March 19, 2023

Information Technology by cobuman

40% Faster: Intel Announces Impressive New Core Chips

Intel just announced their eighth generation Core chips – although the company chose to stick with Kaby Lake architecture to produce the chips, they boast a surprising 40 percent increase in performance over their predecessors. It may be hard to imagine what this 40 percent increase means in terms of user interaction with cell phones, but estimates state that it will double the speed of a five-year-old device.

Intel hopes to push the envelope with their systems with this announcement, and is working harder than even their own previous estimates. At Computex in May, the company promised a 30 percent boost in performance – the resulting 40 percent increase is an impressive boost for a single generation of devices.

It is interesting to note that the eighth generation processors use the same Intel Graphics 630 graphics cores as Kaby Lake processors, but the eighth generation version is prefixed with “UHD” as opposed to “HD.” Historically speaking, Intel’s Core processor updates have always upgraded the graphics core, but not the CPU architecture. With the new eighth generation chips, the tradition of CPU updates (or a lack thereof) will be broken. The new generation of processors will include three different architectures – 14nm “Kaby Lake refresh,” and “Coffee Lake” processors built on a more refined 14nm process, and “Cannon Lake” chips designed with next-generation 10nm technology.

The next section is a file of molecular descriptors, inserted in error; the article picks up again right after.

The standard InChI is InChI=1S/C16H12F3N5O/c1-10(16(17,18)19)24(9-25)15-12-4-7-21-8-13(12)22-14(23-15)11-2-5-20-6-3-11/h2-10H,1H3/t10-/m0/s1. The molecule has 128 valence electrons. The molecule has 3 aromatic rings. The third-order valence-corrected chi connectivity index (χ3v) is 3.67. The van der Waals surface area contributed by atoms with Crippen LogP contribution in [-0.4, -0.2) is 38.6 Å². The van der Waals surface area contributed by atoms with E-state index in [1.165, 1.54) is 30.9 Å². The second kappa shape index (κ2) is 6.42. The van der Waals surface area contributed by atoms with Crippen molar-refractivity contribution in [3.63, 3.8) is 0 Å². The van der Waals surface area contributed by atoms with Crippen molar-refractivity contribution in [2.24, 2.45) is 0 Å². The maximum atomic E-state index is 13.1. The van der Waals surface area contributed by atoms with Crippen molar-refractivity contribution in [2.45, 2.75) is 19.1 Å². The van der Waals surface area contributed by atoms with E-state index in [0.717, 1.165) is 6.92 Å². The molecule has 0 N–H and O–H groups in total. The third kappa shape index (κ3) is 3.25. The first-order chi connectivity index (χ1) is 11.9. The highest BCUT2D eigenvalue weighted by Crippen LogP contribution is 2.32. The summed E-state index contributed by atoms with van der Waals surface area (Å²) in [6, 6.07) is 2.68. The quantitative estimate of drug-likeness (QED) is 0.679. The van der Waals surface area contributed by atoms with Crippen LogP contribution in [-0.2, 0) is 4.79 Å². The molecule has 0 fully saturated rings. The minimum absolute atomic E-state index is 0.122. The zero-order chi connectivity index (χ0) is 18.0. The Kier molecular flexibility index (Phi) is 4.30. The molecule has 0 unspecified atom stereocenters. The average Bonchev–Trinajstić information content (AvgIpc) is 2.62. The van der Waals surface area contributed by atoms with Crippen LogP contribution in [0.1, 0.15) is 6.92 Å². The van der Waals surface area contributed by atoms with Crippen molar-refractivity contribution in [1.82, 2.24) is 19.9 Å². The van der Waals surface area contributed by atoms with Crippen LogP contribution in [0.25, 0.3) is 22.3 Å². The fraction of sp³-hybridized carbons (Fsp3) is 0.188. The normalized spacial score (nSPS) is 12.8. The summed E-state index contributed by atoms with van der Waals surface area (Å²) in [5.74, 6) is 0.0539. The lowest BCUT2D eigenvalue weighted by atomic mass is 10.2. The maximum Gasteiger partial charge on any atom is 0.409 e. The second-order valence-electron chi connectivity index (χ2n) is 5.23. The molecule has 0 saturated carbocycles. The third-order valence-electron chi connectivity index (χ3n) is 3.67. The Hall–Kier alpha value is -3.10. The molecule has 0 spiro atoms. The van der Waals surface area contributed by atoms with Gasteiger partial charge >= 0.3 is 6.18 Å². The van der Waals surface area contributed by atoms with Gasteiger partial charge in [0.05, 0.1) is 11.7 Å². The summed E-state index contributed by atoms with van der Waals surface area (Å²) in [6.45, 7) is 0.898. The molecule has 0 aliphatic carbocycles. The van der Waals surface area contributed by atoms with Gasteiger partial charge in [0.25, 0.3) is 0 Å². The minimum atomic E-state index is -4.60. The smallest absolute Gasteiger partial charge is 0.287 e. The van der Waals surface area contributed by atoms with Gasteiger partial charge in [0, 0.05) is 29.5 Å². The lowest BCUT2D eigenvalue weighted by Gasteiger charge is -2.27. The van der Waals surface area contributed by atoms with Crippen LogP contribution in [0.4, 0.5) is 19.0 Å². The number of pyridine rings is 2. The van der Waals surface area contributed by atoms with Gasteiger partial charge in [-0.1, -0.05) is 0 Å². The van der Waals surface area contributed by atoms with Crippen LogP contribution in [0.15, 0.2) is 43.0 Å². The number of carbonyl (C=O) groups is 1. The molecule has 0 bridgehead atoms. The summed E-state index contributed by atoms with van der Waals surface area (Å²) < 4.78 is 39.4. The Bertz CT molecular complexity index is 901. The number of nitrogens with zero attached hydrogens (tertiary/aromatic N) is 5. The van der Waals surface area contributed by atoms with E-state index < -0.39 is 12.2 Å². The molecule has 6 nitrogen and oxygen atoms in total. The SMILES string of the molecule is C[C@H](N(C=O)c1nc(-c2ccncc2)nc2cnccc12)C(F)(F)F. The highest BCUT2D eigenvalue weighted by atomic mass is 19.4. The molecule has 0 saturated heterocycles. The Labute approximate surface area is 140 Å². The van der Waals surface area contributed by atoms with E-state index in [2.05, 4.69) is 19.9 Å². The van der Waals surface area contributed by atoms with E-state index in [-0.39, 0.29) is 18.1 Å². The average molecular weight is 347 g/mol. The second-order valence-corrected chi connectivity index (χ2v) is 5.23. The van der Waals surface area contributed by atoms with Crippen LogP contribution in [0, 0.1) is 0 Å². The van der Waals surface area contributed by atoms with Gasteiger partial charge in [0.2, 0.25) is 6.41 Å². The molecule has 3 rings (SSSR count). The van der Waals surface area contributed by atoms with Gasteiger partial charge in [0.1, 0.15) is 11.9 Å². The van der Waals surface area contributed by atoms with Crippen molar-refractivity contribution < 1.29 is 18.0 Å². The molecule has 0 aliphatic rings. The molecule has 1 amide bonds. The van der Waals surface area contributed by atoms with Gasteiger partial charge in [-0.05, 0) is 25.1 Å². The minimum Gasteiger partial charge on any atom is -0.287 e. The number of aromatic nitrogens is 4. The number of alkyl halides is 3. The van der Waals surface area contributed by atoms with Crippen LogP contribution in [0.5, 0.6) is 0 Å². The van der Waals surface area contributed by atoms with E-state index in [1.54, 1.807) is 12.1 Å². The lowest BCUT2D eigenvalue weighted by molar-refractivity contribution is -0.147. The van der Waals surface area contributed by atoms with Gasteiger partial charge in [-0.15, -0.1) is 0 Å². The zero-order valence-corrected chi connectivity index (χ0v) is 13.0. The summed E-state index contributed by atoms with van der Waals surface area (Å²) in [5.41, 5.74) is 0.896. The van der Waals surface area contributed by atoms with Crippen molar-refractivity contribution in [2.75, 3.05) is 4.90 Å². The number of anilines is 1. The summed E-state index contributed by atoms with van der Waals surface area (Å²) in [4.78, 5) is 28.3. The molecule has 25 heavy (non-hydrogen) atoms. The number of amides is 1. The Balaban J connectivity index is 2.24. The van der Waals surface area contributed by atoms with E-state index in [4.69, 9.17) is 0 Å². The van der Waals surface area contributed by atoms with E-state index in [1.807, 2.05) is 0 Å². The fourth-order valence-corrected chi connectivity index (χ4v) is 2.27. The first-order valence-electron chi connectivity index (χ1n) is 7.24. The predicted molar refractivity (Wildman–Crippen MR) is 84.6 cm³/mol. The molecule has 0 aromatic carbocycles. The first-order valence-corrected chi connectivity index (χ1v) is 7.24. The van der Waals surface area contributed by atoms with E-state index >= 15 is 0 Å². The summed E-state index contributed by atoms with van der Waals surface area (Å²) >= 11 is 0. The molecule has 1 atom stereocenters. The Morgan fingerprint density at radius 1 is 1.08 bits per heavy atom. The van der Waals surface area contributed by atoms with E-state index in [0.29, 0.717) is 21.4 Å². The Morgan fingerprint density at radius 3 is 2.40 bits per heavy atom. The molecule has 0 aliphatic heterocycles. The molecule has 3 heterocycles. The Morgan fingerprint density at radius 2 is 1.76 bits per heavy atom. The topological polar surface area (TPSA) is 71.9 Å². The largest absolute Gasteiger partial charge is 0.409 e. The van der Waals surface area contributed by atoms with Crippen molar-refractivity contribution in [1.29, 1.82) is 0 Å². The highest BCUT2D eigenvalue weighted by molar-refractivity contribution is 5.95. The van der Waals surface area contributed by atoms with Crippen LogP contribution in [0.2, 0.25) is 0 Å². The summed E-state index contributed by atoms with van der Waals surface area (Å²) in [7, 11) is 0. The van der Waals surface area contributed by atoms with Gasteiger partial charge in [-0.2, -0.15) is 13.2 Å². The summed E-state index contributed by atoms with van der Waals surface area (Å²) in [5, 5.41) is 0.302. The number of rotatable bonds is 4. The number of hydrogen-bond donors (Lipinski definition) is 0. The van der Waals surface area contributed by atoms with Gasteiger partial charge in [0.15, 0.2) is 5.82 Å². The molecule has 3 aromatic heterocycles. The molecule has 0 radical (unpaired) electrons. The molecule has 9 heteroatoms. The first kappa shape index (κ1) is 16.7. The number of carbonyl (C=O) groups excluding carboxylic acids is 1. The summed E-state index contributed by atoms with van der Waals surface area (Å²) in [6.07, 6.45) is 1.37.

In addition to these new CPU architectures, Intel will also offer two new Core i5s and two new Core i7s in the U-Series mobile processor range. All of them will include four cores, and will feature Hyper-threading. In previous Intel generations, two and four core threads with less processing power were the only models available, and the new generation will help with a variety of tasks such as video editing, gaming, and streaming high-definition video.

In terms of differences between the Core i5 and i7, the amount of cache differs slightly, with the i7 offering more. The i5 and i7 also differ in terms of frequency – the Core i5-8250U has a base frequency of 1.6GHz, while the i7-8560 U boasts a base frequency of 1.9GHz. In addition to this, Intel also plans on boosting core counts across their range of processors. High-end desktop platforms will offer 12, 14, 16, and whopping 18-core processors, while rumors of a widely available six-core system have been floating around. Intel went live on Facebook this morning to disseminate more information about the eighth generation of Core chips.